The last thing to remember is take a pair of long nosed forceps with you. Pike have large mouths; even the small ones and they have an intimidating number of teeth lying in wait to shred your fingers if you get them too close. It’ll also aid you in removing the hook as fast as possible and returning the fish to the water, oh yeah… last thing – fish barbless!
Let me set the scene to start with. Imagine leaving the house before 7am in pitch darkness, the air filled with dense fog and a heavy frost on the ground. You plan to fish a venue that you have never fished before but have instructions from a friend so you are confident you know roughly where you are going. Arriving at your destination after a slower paced drive than normal you are greeted by two young deer prancing across the road. You park up, set your fishing tackle up and start following the directions. When you arrive near the water the water level is very high, well above the bank and in the fields, there are trees in the water, the mist is so dense you cannot make out much of anything, there is an eerie silence about the place and then it happens, the first fish of the day is spooked and all of your senses hone in, your heart gives a few thumps and your inner fish bum instinct kicks in.
Ok, I realise that is a departure from my normal writing style but that morning was magical, it was so wonderfully eerie, hopefully the following pictures will help convey that.
The first spooked fish was a smally, nothing to worry about but a great sign all the same. There were a few fish crashing about on the surface, difficult to say if they were pike or not as there’s a few other inhabitants in this particular water. One thing I can say for certain is that the water was freezing! I started off covering the water with a white and chartreuse split bunny pattern with no success. After a short time Craig joined me and we meticulously fished the bay. Nothing seemed to be doing, a few fly changes, a lot of areas covered and nothing. It took until about midday before we came across a fish when Craig hooked into a nice Jack that fell to a yellow deceiver. Here’s a short video of the fish, be sure to play it in HD.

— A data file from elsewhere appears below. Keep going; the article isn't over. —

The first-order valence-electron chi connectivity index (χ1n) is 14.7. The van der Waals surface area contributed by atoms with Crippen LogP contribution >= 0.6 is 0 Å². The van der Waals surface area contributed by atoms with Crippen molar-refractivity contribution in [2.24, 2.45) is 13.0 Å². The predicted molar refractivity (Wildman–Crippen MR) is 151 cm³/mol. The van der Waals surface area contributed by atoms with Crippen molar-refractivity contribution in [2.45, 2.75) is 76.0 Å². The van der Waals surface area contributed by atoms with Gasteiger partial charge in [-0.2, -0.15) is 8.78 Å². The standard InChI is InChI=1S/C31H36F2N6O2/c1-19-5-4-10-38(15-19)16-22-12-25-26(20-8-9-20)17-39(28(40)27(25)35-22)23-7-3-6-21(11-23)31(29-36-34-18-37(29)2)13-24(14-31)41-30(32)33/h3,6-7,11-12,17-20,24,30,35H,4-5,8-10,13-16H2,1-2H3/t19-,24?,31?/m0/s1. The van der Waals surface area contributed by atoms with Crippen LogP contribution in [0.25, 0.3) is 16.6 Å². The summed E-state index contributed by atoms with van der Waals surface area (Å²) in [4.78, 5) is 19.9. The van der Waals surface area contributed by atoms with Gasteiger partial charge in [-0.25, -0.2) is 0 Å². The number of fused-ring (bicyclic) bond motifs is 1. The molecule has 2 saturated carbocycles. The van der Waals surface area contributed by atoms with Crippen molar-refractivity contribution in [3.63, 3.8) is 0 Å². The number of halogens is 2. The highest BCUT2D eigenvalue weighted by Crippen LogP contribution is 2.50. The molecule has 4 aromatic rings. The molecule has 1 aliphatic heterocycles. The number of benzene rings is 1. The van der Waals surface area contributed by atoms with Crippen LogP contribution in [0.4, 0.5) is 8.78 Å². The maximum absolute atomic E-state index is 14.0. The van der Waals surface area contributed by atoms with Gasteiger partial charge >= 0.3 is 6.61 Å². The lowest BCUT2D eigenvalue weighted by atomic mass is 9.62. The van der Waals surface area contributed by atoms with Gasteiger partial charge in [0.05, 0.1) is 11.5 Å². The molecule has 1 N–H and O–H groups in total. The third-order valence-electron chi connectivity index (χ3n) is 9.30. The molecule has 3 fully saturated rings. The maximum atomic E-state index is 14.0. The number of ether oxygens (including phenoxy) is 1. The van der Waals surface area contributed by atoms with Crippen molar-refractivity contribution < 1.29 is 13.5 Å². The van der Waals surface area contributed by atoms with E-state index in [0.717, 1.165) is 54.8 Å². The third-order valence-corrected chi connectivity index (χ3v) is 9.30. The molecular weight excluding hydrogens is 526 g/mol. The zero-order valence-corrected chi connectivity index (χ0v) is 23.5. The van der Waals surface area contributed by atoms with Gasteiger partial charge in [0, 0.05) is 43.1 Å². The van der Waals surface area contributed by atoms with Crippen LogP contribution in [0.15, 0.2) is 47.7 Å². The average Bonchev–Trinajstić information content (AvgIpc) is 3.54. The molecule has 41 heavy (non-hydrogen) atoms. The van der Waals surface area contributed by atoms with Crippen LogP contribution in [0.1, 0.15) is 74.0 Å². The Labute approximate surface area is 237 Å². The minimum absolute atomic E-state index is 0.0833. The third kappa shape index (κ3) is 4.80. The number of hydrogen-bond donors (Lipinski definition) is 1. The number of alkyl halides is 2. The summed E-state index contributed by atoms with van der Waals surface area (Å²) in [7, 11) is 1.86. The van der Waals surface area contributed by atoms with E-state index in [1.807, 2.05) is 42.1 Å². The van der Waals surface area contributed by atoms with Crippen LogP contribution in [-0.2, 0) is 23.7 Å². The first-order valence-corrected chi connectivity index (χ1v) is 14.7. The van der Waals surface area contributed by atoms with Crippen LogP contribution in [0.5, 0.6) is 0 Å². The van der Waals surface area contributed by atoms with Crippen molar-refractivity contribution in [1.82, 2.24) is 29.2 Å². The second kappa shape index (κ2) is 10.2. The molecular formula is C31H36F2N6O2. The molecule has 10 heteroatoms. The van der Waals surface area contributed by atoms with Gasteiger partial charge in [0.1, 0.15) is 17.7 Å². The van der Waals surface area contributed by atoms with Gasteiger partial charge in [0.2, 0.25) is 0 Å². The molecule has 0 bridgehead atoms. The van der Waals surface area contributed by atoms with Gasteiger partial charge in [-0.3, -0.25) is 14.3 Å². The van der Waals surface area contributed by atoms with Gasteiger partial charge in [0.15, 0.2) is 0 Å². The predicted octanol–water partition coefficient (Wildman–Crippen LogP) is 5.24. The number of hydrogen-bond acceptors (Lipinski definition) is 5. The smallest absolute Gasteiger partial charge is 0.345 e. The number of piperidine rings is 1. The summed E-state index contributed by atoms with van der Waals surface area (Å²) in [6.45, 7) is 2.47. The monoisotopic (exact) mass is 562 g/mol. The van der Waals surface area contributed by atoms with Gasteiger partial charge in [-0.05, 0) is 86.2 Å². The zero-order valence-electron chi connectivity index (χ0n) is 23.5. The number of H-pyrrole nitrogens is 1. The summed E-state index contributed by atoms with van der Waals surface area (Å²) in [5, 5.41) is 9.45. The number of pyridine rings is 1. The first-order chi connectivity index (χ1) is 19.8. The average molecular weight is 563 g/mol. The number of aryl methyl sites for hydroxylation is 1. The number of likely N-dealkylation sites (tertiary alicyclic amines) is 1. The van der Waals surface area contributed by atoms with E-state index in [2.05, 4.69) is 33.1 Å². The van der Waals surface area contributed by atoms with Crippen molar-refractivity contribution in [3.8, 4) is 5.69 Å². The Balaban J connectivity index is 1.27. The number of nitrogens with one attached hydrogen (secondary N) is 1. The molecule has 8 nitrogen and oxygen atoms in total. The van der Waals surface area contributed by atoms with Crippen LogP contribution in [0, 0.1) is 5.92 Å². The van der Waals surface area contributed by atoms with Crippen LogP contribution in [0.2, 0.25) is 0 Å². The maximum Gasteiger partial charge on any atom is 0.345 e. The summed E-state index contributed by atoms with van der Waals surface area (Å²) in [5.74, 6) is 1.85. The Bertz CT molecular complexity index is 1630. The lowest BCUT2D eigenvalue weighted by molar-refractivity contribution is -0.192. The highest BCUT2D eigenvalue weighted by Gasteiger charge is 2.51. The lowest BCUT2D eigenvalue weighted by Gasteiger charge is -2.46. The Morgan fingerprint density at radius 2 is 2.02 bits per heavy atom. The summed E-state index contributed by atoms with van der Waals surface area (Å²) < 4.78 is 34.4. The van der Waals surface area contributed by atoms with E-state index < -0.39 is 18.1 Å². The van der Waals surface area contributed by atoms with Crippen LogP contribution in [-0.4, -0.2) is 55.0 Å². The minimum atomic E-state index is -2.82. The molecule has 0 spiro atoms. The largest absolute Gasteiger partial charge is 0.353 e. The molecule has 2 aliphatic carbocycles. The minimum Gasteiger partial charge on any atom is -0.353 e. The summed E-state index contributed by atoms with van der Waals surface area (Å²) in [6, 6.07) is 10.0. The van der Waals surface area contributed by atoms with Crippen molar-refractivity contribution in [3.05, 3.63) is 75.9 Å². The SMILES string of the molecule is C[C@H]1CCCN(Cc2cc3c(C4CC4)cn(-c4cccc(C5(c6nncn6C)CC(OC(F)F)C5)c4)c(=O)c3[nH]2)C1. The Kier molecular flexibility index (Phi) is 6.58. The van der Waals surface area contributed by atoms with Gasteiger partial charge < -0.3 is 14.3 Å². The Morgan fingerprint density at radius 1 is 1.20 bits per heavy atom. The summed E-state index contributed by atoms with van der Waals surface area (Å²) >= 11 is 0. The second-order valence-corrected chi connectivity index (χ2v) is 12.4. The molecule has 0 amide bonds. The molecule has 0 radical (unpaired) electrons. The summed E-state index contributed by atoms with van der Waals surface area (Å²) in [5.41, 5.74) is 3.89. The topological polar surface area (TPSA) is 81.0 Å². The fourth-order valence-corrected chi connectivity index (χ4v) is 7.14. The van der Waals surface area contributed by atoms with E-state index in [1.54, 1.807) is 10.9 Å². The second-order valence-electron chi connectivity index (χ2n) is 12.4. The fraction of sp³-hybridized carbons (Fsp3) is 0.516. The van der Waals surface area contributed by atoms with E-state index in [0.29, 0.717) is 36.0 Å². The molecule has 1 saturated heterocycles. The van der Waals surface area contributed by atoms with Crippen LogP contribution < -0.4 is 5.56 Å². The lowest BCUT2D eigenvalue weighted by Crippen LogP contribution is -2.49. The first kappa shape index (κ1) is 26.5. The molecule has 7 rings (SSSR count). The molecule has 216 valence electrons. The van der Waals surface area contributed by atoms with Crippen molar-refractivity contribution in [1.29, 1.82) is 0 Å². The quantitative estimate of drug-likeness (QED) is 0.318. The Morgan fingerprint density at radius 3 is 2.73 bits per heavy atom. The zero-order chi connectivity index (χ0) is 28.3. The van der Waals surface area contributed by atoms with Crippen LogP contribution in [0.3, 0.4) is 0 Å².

That was Craig 1-0 up and something had to be done about that! Craig and I were working in opposite directions along the bank away from each other and not long after I had one have a couple grabs at my fly but it didn’t stick, got the adrenalin rushing again though! Presumably a Jack that missed the hook, could even have been a perch for all I know.
After covering a bit more water, I finally hooked into a spritely jack that gave a good account of itself. It was a white bunny pattern with a burnt orangey/browny/reddy marabou collar. Result! Fish on the bank and the score level at one a piece.
We decided to head back to the cars not long after this but on the way back Craig decided to try and outdo the 1-1 scoreline and upped the anti to 1.1-1. He found a piece of a pike! The full lower jaw was found in two pieces, a seriously impressive set of gnashers.
And that raps up this weekend’s fishing excitement. It was great to finally fish this water, one I’ve been looking at for a while and one that definitely warrants some time being spent on it. Hard to beat that for quality fly fishing after wild species in the winter outside the trout season! The weather is starting to get really cold though so it might soon be time to switch over to chasing Grayling instead.